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    \$\begingroup\$ +1 for not just explaining how good concepts go bad, but trying to help the OP out of the situation too. \$\endgroup\$ – JustJeff Oct 23 '11 at 14:37
  • \$\begingroup\$ @Olin what did you use to draw that schematic? \$\endgroup\$ – gallamine Oct 26 '11 at 13:04
  • \$\begingroup\$ @gallamine: Eagle. \$\endgroup\$ – Olin Lathrop Oct 26 '11 at 13:07

What you have constructed is sort of an n-th order darlington configuration. The normal idea there is to use a pair of transistors constructed on the same die (sharing their collector) to obtain more gain than is possible with one alone. But with six, you've probably exceeded the point of diminishing returns and found a point of negative returns!

You might find it useful to review the wikipedia article on the normal paired darlington http://en.wikipedia.org/wiki/Darlington_transistor and contemplate what will happen with the mentioned disadvantages when you expand the idea to six transistors.

Your effective base-to-emmiter voltage of the 6th-order configuration may be reaching nearly half of your supply voltage.

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A BC548 is not suited to power-transistor use. They are good transistos in the their proper applications but this is probably not a suitable application. A single transistor of a different type will be able to do the whole job well. We can comment usefully on what's needed when we know the maxiumum motor current when operated on 9 Volts. Olin's circuit will work but may be overkill depending on motor current.

BC548 datasheet here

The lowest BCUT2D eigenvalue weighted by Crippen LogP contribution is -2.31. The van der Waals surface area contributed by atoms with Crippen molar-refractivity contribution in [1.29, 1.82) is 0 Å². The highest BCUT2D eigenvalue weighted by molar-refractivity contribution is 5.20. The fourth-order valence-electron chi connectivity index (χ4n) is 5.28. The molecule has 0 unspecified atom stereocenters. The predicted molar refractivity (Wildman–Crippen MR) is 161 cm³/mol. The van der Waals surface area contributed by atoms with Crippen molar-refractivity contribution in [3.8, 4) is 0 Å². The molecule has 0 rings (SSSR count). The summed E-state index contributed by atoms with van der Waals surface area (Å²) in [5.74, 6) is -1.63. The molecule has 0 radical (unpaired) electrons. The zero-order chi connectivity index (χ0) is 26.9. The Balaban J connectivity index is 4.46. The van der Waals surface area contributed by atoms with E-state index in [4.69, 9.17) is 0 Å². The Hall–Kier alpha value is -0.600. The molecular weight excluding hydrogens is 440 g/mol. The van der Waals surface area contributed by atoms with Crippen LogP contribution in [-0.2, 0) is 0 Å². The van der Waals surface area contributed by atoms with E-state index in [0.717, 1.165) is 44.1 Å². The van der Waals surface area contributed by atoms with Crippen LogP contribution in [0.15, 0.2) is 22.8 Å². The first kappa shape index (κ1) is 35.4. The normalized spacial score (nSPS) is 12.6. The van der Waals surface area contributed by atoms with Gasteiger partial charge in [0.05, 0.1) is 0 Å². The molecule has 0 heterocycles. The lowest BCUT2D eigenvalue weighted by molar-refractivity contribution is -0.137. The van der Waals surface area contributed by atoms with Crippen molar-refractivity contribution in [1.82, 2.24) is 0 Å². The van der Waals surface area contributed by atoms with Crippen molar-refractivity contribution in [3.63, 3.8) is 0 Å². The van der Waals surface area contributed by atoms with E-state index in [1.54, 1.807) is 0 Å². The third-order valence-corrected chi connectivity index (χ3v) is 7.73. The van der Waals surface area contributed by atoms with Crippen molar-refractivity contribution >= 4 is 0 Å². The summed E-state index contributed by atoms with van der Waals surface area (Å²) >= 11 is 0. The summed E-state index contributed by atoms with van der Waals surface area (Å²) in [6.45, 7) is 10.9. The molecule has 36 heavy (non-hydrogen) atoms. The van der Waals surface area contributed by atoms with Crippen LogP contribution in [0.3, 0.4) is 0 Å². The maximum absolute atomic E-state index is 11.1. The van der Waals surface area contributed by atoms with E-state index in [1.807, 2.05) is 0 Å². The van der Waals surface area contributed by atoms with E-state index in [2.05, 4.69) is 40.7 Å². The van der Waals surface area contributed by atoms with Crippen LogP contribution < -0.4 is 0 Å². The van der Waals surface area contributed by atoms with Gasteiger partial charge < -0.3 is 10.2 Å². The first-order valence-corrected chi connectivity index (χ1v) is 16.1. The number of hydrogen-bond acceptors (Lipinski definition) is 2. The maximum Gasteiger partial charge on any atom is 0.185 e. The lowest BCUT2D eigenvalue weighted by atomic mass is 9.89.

It can control a maximum current of 100 mA
At 100 mA it may waste over 0.5V across the transistor.
At 5V supply that means > 10^ of the energy is wasted in one transistor.

There are ways of causing N x BC548s to control up to N x 100 mA BUT you may be better off with a different (better) transistor.

Using a proper" transistor you cam use 1 x transistor to do your whole job.

In your diagram - Each transistor in series C to E will waste 0.2V to 0.6V.
This comes off your PV output. Vb is up to 0.7V per transistor

More once we know more.

enter image description here

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  • \$\begingroup\$ Schematic is not correct. Please see the OPs new uploaded drawing. \$\endgroup\$ – Connor Wolf Oct 23 '11 at 6:20
  • \$\begingroup\$ @Russell - I may be wrong, but I don't think the OP is using a PV panel, I think by "light circuit" he just meant the LDR. \$\endgroup\$ – Oli Glaser Oct 23 '11 at 15:43

In order to turn a transistor on, you must apply about 0.7V across its base and emitter. For your original circuit in the drawing to work, you need 5 x 0.7V = 3.5V at the base of the uppermost transistor. For 6 transistors, you need 6 x 0.7V = 4.2V at its base.

And so on, as you connect more and more transistors, your circuit will start turning on in more bright environment, therefore your motor will rotate slower compared to a fewer transistor scheme.

Also, don't forget that there is a transition region between the on and off states of a BJT. In other words, if you connect 7 transistor you will need 4.9V at the base, but that doesn't mean that motor will not run if you apply 4.5V to the base; it will still run, but will be running slower. The transition region will become larger as you connect more transistors, which is an undesirable situation when using a transistor as a switch.